The consignment was handed over by Saudi Arabia’s Ambassador Nawaf bin Said Al-Maliki along with Abdullah Al-Baqami, director of the King Salman Humanitarian Aid & Relief Center (KSrelief) at a ceremony held at the Saudi embassy in Islamabad.

“This generous donation is intended for distribution among the Pakistani community during the holy month of Ramadan,” the statement read.

“This noble gesture exemplifies the enduring bond of friendship and brotherhood between the two nations, reflecting the spirit of generosity and solidarity cherished by both Saudi Arabia and Pakistan.”

Pakistan and Saudi Arabia enjoy strong trade, defense and brotherly relations. The Kingdom is home to over 2.7 million Pakistani expatriates, serving as the top destination for remittances for the cash-strapped South Asian country.


Pakistani minister wants Organization of Islamic Cooperation to negotiate ceasefire with Israeli PM

Updated 02 March 2024
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Pakistani minister wants Organization of Islamic Cooperation to negotiate ceasefire with Israeli PM

  • Aneeq Ahmed says the unity of the global Muslim community can lead to a resolution of the Palestine issue
  • Pakistan’s foreign office said on Friday Israel must be held accountable for crimes against the Palestinian people

ISLAMABAD: Caretaker Religious Affairs Minister Aneeq Ahmed described Pakistan as a “foremost supporter” of Palestine on Friday, saying that a delegation of the Organization of Islamic Cooperation (OIC) should open negotiations with Israel’s Prime Minister Benjamin Netanyahu to end the ongoing war in Gaza to reach an immediate ceasefire.
Ahmed issued the statement during a meeting with Palestinian Ambassador Ahmed Jawad Rabi’i, pointing out that Muslim countries like Saudi Arabia, Turkiye, Malaysia, Indonesia, Iran, Qatar, Egypt and Pakistan should take the lead in this regard.
Israel launched a military campaign targeting the Gaza Strip after a surprise attack was initiated by Hamas on October 7 in response to the deteriorating condition of Palestinian people living under Israeli occupation.
Since then, Israel has killed over 30,000 Palestinians, most of them women and children, prompting much of the world to point out it is carrying a genocide in Gaza.
“Aneeq Ahmed ... proposed that a delegation comprising of crucial Muslim countries, under the banner of Organization of Islamic Cooperation (OIC), should talk to Israeli Prime Minister Benjamin Netanyahu for immediate ceasefire,” the Associated Press of Pakistan (APP) news agency reported.
“Pakistan stands as the foremost supporter of the Palestinian cause and will continue to do so,” the APP quoted the minister as saying. “The unity of the Muslim Ummah can lead to a resolution of the Palestine issue.”
Earlier in the day, Pakistan’s foreign office condemned the killing of over 100 Palestinians who were trying to get food from an aid convoy in Gaza City, saying the incident had highlighted Israel’s “deliberate and inhumane policy of mass starvation.”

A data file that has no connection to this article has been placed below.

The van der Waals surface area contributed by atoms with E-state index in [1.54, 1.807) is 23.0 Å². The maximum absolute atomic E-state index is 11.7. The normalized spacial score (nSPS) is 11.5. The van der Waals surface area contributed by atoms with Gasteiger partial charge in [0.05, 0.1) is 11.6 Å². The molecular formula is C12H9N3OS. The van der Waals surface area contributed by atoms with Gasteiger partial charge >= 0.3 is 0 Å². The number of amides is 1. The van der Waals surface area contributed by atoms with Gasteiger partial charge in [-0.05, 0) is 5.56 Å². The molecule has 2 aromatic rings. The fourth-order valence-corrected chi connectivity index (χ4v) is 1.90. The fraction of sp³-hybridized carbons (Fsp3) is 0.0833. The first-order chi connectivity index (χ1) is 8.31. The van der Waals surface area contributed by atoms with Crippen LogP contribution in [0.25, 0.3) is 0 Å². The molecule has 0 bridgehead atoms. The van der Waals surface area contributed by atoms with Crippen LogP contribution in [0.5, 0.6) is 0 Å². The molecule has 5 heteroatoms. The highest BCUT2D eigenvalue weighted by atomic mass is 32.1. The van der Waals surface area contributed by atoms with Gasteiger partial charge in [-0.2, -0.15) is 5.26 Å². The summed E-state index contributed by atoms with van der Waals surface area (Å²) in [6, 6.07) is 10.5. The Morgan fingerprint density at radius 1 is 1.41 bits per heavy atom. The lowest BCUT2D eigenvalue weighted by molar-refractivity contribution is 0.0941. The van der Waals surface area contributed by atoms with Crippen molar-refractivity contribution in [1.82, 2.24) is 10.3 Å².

It also said Israel must be held accountable for its crimes against humanity which it had been perpetrating with impunity against the Palestinian people.


Ex-PM Khan’s party to protest today, threatens to paralyze National Assembly over election grievances

Updated 02 March 2024
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Ex-PM Khan’s party to protest today, threatens to paralyze National Assembly over election grievances

  • A PTI lawmaker accuses more than half of the assembly members of sitting in the house despite losing the elections
  • He says his party was not there for reconciliation, demands the release of former prime minister Khan from prison

ISLAMABAD: Former prime minister Imran Khan’s Pakistan Tehreek-e-Insaf (PTI) party will hold nationwide protests today, Saturday, after one of its lawmakers vowed not to let the National Assembly function until those who had benefitted from last month’s purportedly rigged elections continued to be part of the house.
Pakistan’s Feb. 8 national polls were marred by a countrywide shutdown of cellphone networks and delayed results, leading to widespread speculation of election manipulation.
Several political parties, including the PTI of ex-PM Khan, who remains incarcerated on multiple charges since August, have been protesting the election results, which they say were changed in favor of their opponents.
Pakistan’s caretaker administration and election commission have denied the allegations.
“We don’t accept [the legitimacy] of this assembly,” PTI leader Junaid Akbar said during his speech on the floor of the house. “This assembly will not function until [the people] who have usurped the rights of others [through rigging] are driven out of here.”
“Our voters and supporters have not told us to do lawmaking [in this house],” he continued. “They have not told us to tolerate this [situation] silently. We will not stay silent. Until our leader [Imran Khan] is released from prison, there is no question of anyone sitting in the [lawmaker’s] chair with respect and dignity.”
Akbar said the PTI lawmakers had not come to the National Assembly for reconciliation or negotiation.
“What constitution, democracy and parliament are you referring to [when in this house] more than half of the people are those who lost [the Feb. 8 elections],” he added. “What you have done to the constitution, what you have done to this country, you will be held accountable [for that].”
The PTI leader said no one should be under the illusion that his party would allow the National Assembly to function until its members got their rights.
Raoof Hasan, the spokesperson of Khan’s party, also told local news channel Geo TV that the goal of the countrywide protest today was to restore people’s mandate.